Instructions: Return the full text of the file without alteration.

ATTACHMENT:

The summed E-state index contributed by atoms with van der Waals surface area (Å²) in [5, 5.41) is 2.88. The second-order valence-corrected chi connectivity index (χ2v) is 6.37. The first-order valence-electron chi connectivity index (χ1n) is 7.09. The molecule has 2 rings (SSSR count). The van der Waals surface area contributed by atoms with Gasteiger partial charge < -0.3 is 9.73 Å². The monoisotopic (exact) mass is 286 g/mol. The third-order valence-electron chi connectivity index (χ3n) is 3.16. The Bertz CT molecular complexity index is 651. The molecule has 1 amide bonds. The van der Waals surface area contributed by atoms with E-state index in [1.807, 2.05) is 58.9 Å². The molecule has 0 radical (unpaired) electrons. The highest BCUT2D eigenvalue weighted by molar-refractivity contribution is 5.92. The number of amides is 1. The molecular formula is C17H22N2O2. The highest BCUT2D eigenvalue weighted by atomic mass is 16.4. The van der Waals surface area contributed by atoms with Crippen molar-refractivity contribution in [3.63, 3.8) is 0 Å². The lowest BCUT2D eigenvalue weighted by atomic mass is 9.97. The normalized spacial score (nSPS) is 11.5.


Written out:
The summed E-state index contributed by atoms with van der Waals surface area (Å²) in [5, 5.41) is 2.88. The second-order valence-corrected chi connectivity index (χ2v) is 6.37. The first-order valence-electron chi connectivity index (χ1n) is 7.09. The molecule has 2 rings (SSSR count). The van der Waals surface area contributed by atoms with Gasteiger partial charge < -0.3 is 9.73 Å². The monoisotopic (exact) mass is 286 g/mol. The third-order valence-electron chi connectivity index (χ3n) is 3.16. The Bertz CT molecular complexity index is 651. The molecule has 1 amide bonds. The van der Waals surface area contributed by atoms with E-state index in [1.807, 2.05) is 58.9 Å². The molecule has 0 radical (unpaired) electrons. The highest BCUT2D eigenvalue weighted by molar-refractivity contribution is 5.92. The number of amides is 1. The molecular formula is C17H22N2O2. The highest BCUT2D eigenvalue weighted by atomic mass is 16.4. The van der Waals surface area contributed by atoms with Crippen molar-refractivity contribution in [3.63, 3.8) is 0 Å². The lowest BCUT2D eigenvalue weighted by atomic mass is 9.97. The normalized spacial score (nSPS) is 11.5.